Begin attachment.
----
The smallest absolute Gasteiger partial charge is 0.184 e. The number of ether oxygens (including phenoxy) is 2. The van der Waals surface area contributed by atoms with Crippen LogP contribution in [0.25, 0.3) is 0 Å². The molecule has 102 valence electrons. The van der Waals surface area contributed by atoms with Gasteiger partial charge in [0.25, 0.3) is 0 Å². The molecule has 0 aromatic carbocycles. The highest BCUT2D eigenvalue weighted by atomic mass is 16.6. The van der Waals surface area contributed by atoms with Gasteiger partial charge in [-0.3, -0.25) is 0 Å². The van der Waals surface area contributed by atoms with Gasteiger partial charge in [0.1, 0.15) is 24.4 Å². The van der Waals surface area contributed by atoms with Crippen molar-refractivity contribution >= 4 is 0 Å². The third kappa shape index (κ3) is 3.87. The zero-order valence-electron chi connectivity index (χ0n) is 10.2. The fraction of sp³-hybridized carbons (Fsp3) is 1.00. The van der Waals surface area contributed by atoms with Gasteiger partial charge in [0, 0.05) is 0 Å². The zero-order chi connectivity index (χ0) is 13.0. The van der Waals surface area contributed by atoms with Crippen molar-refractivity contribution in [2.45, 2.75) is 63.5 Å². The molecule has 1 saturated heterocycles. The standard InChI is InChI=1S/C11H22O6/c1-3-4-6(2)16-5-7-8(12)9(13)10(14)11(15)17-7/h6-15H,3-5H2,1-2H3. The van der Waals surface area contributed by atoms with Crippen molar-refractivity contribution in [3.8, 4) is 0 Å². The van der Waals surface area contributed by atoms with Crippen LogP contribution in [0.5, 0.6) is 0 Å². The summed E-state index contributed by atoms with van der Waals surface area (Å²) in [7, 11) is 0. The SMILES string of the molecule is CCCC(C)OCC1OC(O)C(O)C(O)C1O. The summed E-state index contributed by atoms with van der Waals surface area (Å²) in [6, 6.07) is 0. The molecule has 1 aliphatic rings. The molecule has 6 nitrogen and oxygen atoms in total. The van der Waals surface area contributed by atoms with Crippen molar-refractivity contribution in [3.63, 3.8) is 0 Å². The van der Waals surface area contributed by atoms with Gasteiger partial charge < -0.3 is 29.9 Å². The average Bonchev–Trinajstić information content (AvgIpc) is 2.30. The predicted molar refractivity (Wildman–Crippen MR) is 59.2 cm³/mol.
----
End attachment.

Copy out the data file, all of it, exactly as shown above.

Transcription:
The smallest absolute Gasteiger partial charge is 0.184 e. The number of ether oxygens (including phenoxy) is 2. The van der Waals surface area contributed by atoms with Crippen LogP contribution in [0.25, 0.3) is 0 Å². The molecule has 102 valence electrons. The van der Waals surface area contributed by atoms with Gasteiger partial charge in [0.25, 0.3) is 0 Å². The molecule has 0 aromatic carbocycles. The highest BCUT2D eigenvalue weighted by atomic mass is 16.6. The van der Waals surface area contributed by atoms with Gasteiger partial charge in [-0.3, -0.25) is 0 Å². The van der Waals surface area contributed by atoms with Gasteiger partial charge in [0.1, 0.15) is 24.4 Å². The van der Waals surface area contributed by atoms with Crippen molar-refractivity contribution >= 4 is 0 Å². The third kappa shape index (κ3) is 3.87. The zero-order valence-electron chi connectivity index (χ0n) is 10.2. The fraction of sp³-hybridized carbons (Fsp3) is 1.00. The van der Waals surface area contributed by atoms with Gasteiger partial charge in [0, 0.05) is 0 Å². The zero-order chi connectivity index (χ0) is 13.0. The van der Waals surface area contributed by atoms with Crippen molar-refractivity contribution in [2.45, 2.75) is 63.5 Å². The molecule has 1 saturated heterocycles. The standard InChI is InChI=1S/C11H22O6/c1-3-4-6(2)16-5-7-8(12)9(13)10(14)11(15)17-7/h6-15H,3-5H2,1-2H3. The van der Waals surface area contributed by atoms with Crippen molar-refractivity contribution in [3.8, 4) is 0 Å². The van der Waals surface area contributed by atoms with Crippen LogP contribution in [0.5, 0.6) is 0 Å². The summed E-state index contributed by atoms with van der Waals surface area (Å²) in [7, 11) is 0. The SMILES string of the molecule is CCCC(C)OCC1OC(O)C(O)C(O)C1O. The summed E-state index contributed by atoms with van der Waals surface area (Å²) in [6, 6.07) is 0. The molecule has 1 aliphatic rings. The molecule has 6 nitrogen and oxygen atoms in total. The van der Waals surface area contributed by atoms with Crippen molar-refractivity contribution in [3.63, 3.8) is 0 Å². The van der Waals surface area contributed by atoms with Gasteiger partial charge < -0.3 is 29.9 Å². The average Bonchev–Trinajstić information content (AvgIpc) is 2.30. The predicted molar refractivity (Wildman–Crippen MR) is 59.2 cm³/mol.